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Moon Girl and Devil Dinosaur is quickly becoming one of Marvel’s fastest selling comic books, and with good reason. With only three issues currently available as I review it, the book is currently setting the groundwork for what could become a classic family friendly tale that readers of all ages can relate to. And with the reintroduction of one of Marvel’s most underused characters to a new audience, Marvel is finally able to capitalize on Devil Dinosaur in his first starring comic title since 1978.

The new title follows Lunella Lafayette, a genius student unfortunately forced to attend a public school unable to teach at her IQ requirements. Lunella struggles with the fact that her intelligence is at a different level than her classmates, which causes her to feel isolated for being so different. She’s also terrified of becoming an Inhuman. Her life is difficult enough as a gifted young woman whom has yet to reach puberty. The thought of changing in to something else if horrifying to Lunella. So she spends all of her time inventing gadgets and devices to help her on her quest to cure herself of the Inhuman gene before it’s activated.

Devil, a giant red dinosaur with some form of intelligence, is transported in to modern time. Despite his previous guest appearances in other Marvel titles, the story picks up where his 1978 nine issue original comic left off. Moon Boy, Devil’s original companion, is presumably killed. Devil chases the culprits behind the attack on Moon Boy though a portal to present day. After kidnapping Lunella while storming through the streets of New York, the two form an awkward bond as Lunella search for a lost device that could aid her in finally fixing her Inhuman gene.

The first three issues focus more on how the two met than on the adventure ahead of them. The story is barely starting to pick up, but that doesn’t mean the story so far isn’t interesting. In fact, watching the relationship between the two slowly form is entertaining in itself. Lunella is usually dismissive of others and focused more on her work. But the fact that even her own parents don’t quite understand her leaves her with a feeling of loneliness that she tries to fill by devoting all of her attention to avoiding becoming even more odd. Her original reaction to Devil was to dismiss him just like everyone else. But she gains a sense of responsibility for him after he saves her from a few cavemen that passed through the portal along with Devil.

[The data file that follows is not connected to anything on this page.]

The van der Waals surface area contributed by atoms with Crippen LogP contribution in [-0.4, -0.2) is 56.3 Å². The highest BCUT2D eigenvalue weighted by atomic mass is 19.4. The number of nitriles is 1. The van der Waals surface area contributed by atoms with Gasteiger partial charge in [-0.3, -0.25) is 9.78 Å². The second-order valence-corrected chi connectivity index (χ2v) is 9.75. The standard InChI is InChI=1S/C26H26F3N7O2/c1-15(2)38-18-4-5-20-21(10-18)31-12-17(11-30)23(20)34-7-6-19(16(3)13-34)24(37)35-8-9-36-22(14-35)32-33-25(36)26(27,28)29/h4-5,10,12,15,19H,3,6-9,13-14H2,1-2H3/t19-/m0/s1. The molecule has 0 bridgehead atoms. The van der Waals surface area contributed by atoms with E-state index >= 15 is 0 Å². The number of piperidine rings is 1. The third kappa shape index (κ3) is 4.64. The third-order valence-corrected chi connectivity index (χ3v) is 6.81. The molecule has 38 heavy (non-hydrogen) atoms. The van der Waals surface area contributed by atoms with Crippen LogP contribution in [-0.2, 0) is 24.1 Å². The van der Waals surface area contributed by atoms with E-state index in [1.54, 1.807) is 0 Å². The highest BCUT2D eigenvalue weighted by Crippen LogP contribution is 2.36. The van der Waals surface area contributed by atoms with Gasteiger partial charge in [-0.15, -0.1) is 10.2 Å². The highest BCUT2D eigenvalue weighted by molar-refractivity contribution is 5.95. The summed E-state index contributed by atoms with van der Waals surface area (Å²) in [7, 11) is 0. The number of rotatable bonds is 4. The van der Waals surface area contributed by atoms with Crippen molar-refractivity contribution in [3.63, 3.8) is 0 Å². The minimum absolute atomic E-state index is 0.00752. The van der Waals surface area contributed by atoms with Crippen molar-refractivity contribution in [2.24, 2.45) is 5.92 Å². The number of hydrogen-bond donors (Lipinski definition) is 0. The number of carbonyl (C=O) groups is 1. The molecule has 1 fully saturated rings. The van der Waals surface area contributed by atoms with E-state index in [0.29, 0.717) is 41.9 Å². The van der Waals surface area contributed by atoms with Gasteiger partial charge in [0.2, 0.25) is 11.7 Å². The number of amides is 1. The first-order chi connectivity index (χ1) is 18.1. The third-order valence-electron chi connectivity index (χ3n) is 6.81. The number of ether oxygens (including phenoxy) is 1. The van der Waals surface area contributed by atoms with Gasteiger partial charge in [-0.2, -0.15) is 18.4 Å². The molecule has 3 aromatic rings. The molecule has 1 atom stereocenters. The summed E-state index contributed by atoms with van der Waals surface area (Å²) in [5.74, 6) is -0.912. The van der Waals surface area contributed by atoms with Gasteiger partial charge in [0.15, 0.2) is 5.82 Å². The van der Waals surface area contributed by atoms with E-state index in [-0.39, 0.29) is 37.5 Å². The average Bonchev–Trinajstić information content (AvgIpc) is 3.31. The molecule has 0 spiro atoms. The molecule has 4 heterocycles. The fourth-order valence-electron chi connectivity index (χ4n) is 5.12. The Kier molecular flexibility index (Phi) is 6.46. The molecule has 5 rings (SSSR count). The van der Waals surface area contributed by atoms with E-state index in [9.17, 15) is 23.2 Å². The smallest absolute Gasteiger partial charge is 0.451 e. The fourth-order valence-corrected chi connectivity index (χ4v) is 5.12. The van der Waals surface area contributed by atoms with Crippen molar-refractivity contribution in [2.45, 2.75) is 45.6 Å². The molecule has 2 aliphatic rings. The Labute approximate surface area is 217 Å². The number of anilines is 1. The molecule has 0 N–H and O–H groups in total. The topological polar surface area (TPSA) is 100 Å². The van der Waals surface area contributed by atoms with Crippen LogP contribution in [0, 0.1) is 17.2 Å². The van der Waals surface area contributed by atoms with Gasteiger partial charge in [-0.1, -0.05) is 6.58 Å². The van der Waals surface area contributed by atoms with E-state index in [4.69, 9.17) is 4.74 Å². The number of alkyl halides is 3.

While not completely connecting with Devil at first, and seeing him as a temporary companion until she can retrieve a device lost during the cavemen attack, Lunella allows him to live in her secret laboratory under her school until she can figure out what to do with him. The school catches on fire (Not Devil’s fault believe it, or not) and she realizes that she could use Devil to save the other kids inside. The third book ends with them saving a few lives from the fire before The Hulk shows up to take Devil away. The next issue will deal with how Lunella and Devil deal with Hulk trying to take Devil in to custody.

Moon Girl and Devil Dinosaur is barely starting to pick up the pace storywise. But the story so far is very relatable for readers of all ages. If you’ve ever felt different from others, felt like an outsider, or have a child that may feel the same way, this is the perfect book for you. Also, it’s a positive book on the level of a Pixar film with a person of color as the main protagonist. This is a great representation of diversity, and a positive view of what it’s like to be different. And most important, it’s fun. Pure sweet fun. I highly recommend the book.